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  #11  
Old 10-14-2007, 12:37 PM
foal foal is offline
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Default Re: Going into a burning building to save a child

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Whether they are in front of you or not is irrelevant, which I believe is part of Lebowski's point

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Whether they are in front of you or not is not irrelevant, which is my point. There is no rational metric for measuring altruism.
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  #12  
Old 10-14-2007, 12:53 PM
bbbaddd bbbaddd is offline
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Default Re: Going into a burning building to save a child

If it were relevant it would only be in the sense that it triggers a completely illogical response to this situation.
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  #13  
Old 10-14-2007, 01:14 PM
hitch1978 hitch1978 is offline
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Default Re: Going into a burning building to save a child

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If it were relevant it would only be in the sense that it triggers a completely illogical response to this situation.

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Do you think that you would act rationaly?

Bravo.
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  #14  
Old 10-14-2007, 01:25 PM
foal foal is offline
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Default Re: Going into a burning building to save a child

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If it were relevant it would only be in the sense that it triggers a completely illogical response to this situation.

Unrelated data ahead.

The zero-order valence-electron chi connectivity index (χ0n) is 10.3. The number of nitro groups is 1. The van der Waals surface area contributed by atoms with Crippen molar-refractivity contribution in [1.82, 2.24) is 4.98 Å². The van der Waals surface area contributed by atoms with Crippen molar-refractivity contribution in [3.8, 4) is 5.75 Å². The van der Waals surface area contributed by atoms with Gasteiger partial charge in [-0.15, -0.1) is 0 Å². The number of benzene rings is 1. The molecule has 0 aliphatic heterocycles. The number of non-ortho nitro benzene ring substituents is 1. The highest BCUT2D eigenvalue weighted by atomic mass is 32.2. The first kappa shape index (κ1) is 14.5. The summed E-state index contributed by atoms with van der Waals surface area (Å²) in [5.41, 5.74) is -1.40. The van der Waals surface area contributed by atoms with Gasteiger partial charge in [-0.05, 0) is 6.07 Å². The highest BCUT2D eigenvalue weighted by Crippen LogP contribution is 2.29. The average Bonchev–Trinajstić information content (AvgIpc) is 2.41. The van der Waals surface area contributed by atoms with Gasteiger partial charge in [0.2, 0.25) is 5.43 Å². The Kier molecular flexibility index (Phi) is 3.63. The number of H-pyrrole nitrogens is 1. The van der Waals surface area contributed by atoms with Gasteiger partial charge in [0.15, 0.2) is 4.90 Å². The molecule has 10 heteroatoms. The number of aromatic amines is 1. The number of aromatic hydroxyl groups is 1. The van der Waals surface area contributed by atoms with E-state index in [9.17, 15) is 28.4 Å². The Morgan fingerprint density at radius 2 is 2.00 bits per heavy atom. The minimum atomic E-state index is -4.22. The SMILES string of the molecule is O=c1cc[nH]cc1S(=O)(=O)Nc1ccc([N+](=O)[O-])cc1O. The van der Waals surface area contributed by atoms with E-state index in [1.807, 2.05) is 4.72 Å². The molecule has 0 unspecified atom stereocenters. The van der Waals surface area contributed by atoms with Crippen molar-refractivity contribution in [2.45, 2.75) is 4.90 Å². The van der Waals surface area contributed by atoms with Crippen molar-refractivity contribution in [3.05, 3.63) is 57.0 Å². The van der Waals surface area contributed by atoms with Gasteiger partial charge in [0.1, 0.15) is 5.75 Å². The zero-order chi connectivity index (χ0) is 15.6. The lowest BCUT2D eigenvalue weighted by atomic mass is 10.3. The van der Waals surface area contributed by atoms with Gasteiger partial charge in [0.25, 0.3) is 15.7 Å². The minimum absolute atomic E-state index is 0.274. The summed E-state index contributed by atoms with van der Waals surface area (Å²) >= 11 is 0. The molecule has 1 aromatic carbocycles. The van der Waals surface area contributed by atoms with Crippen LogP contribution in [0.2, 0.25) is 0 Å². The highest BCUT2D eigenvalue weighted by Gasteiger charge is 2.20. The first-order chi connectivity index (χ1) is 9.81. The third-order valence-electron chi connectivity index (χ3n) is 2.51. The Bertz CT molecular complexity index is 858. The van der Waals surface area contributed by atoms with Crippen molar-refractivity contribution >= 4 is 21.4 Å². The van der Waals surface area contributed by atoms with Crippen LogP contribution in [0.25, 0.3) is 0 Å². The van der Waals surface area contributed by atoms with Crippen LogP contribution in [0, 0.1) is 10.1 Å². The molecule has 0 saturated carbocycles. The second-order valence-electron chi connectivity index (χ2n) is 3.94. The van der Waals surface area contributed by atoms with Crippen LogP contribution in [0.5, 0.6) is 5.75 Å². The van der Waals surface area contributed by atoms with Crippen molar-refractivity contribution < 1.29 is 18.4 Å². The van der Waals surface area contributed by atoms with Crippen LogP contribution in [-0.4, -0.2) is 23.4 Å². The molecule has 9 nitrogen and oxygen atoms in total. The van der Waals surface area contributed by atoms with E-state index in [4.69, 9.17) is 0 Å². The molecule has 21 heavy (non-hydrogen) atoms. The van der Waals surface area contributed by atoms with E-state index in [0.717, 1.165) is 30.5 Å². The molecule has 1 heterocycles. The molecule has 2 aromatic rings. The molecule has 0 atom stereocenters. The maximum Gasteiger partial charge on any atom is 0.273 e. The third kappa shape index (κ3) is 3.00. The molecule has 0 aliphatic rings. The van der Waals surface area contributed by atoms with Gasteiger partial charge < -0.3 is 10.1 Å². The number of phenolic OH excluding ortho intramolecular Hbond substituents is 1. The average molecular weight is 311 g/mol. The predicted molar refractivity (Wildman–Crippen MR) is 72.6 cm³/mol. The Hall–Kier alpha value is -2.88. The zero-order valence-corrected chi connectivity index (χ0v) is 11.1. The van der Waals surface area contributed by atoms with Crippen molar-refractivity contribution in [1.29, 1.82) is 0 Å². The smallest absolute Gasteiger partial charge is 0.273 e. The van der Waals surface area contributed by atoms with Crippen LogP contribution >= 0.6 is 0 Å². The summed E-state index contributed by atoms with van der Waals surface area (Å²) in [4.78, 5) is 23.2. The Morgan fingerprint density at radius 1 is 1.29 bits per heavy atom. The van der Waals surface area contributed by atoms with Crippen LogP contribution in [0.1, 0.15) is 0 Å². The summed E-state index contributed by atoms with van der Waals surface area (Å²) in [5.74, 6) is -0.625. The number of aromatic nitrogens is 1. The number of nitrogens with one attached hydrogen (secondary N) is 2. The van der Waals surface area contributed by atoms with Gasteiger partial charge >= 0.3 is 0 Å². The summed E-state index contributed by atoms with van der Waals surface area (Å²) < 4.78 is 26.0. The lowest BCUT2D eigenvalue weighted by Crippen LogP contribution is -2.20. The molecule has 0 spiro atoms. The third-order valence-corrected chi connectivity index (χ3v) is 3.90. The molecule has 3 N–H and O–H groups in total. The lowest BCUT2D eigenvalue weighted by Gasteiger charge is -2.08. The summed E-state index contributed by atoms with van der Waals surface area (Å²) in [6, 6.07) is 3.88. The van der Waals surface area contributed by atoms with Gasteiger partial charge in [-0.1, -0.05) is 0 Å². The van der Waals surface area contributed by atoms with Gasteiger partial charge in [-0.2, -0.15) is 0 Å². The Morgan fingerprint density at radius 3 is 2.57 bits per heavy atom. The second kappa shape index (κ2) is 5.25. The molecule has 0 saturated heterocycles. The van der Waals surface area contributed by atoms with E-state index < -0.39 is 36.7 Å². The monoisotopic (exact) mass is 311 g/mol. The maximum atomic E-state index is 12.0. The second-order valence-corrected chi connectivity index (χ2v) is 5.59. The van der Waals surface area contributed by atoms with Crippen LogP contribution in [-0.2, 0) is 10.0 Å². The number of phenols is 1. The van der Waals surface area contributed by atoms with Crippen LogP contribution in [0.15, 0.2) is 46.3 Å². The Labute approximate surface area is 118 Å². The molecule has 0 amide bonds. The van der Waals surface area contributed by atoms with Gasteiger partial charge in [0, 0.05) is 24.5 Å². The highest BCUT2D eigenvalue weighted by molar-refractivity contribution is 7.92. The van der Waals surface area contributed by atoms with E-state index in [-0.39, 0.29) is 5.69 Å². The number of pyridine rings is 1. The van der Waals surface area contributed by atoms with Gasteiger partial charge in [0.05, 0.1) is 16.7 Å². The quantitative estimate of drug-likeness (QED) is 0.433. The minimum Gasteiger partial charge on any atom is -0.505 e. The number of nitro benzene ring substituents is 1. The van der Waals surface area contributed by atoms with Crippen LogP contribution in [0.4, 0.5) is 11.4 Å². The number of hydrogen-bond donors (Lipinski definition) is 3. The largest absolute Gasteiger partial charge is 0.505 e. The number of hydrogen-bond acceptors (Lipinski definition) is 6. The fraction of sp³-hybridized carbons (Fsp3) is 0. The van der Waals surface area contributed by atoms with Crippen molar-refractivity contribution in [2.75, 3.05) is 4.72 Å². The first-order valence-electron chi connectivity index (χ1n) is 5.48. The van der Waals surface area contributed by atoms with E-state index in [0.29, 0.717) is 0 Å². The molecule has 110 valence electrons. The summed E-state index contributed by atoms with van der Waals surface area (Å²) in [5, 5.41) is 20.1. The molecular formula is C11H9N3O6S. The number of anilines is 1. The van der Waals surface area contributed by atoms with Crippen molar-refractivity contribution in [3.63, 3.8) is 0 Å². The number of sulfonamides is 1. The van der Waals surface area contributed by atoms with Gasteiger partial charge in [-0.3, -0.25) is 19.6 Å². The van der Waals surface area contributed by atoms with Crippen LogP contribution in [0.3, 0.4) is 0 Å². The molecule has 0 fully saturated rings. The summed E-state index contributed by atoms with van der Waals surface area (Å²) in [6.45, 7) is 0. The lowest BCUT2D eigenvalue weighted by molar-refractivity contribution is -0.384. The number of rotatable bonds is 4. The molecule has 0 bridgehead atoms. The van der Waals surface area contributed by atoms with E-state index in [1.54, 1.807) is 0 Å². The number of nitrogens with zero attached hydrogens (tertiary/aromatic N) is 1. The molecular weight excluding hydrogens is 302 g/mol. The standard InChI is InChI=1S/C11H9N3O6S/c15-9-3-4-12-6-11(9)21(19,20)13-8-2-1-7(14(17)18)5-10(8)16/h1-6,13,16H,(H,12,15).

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How is it illogical? We function much better socially by concentrating our compassion and concern more on those who are closer to us geographically and/or relationship-wise.
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  #15  
Old 10-14-2007, 01:31 PM
foal foal is offline
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Default Re: Going into a burning building to save a child

You would be right that if I based my desire to save the child SOLELY on some reasoning chain such as "children dying is bad, therefore stopping them from dying is good, therefore I should risk my life to save this child right now" then you would be engaging in faulty logic.
However if you just think "I don't want this child to die, I'm going to save him" then it's no more illogical than thinking "I want some ice cream, so I'm gonna buy some".
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  #16  
Old 10-14-2007, 01:33 PM
kevin017 kevin017 is offline
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Default Re: Going into a burning building to save a child

this question is much improved if you make your odds of saving the kid from the fire 100%.